The period since 1945 has been highly productive in regard to the growth and evolution of international law. International cooperation was widely accepted, though not universally. The first few decades in particular gave cause for optimism.
The UN assisted the process of decolonization and the effort to end Apartheid. The UN Multilateral system contributed to the enunciation of normative principles to regulate international conduct. Questions such as disarmament, social development, gender equality, population, food and water and a host of problems relevant for the developing world were addressed. Common trans-national services related to civil aviation, maritime regulations, health, telecommunications, postal systems, refugees, world weather and food security were put in place.
193 nations are now members of the UN and subscribe to its Charter. The ambit of rules of international law has widened and includes intergovernmental organizations, corporations, non-governmental organizations as well as individuals.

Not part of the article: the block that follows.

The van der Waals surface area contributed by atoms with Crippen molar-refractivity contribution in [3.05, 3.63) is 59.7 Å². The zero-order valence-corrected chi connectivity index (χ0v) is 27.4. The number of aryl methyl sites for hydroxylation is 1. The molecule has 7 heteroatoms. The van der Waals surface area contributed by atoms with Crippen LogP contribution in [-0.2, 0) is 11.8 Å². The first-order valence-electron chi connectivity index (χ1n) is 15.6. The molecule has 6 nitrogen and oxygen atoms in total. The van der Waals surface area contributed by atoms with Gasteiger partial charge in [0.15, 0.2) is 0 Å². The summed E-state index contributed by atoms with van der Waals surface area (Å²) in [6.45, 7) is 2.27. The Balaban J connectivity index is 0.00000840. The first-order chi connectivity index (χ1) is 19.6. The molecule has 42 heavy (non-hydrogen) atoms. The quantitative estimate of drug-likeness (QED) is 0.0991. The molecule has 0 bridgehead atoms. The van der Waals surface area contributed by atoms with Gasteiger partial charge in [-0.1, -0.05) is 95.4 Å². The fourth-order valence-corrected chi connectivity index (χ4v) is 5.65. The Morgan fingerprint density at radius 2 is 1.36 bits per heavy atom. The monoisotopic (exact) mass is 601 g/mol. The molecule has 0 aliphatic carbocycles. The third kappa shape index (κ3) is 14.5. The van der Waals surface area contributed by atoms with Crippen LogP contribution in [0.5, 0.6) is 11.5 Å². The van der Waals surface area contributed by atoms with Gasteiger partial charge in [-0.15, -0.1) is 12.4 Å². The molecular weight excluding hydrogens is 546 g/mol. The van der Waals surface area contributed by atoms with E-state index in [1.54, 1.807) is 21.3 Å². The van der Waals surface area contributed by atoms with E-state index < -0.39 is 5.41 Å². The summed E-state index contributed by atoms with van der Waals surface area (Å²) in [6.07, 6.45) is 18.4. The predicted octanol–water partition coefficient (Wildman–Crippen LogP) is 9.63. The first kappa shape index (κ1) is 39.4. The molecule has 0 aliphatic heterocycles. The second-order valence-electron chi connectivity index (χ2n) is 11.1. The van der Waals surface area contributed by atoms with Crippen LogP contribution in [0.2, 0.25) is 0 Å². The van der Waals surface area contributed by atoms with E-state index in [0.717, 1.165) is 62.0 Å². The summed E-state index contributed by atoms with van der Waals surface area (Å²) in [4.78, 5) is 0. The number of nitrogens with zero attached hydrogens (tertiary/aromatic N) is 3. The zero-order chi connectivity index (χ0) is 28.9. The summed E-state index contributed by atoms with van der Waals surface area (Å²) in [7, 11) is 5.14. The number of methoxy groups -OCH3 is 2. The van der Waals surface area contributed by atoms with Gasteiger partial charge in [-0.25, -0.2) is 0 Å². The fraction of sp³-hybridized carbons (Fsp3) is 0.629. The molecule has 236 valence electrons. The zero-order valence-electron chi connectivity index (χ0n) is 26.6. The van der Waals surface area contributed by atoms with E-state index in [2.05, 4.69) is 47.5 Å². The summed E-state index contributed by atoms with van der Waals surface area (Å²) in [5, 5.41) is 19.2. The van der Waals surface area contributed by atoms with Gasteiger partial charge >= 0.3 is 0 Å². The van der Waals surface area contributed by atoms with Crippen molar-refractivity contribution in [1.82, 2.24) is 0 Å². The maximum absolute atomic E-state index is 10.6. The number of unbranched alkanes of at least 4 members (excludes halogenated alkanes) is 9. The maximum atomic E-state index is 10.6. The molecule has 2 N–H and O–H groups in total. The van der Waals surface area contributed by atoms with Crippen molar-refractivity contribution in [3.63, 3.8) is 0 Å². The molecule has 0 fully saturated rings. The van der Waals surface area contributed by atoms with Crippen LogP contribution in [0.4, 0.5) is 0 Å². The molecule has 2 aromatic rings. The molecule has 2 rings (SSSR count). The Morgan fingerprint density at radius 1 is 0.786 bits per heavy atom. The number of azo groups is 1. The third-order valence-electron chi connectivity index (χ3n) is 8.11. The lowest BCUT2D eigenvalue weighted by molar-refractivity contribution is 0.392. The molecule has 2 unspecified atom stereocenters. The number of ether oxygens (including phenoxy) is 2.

The founding fathers of India’s Constitution accepted these broad principles and incorporated them in the Directive Principles of State policy. Pursuant to this, the state shall foster respect for international law and treaty obligations of organized people with one another.”
The United Nation has its limitations. It is a voluntary association of sovereign nation States. These States have their own aspirations and had sought membership of the UN in their perceived self-interest.
For this reason, some parts of international law remain highly contested. These relate to the laws of warfare, to the concept of state sovereignty, and to a full range of self serving interests of the powerful who wish to use international law to further their political, economic and security interests. A case in point is the Charter of the International Court of Justice and its Optional clause.
Within the ambit of Public International Law, institutions and organizations have been used to impose unequal treaties and evolve concepts that have encouraged curtailment of sovereignty (Right to Protect), seek intrusive presence within Sovereign States (Peace Keeping and Peace Building). Conflicts of laws in civil law jurisdictions, which constitutes Private International Law, seeks to address disputes between business corporations outside a unified legal framework. This has led to increasing use of commercial arbitration (Under the New York Convention 1958).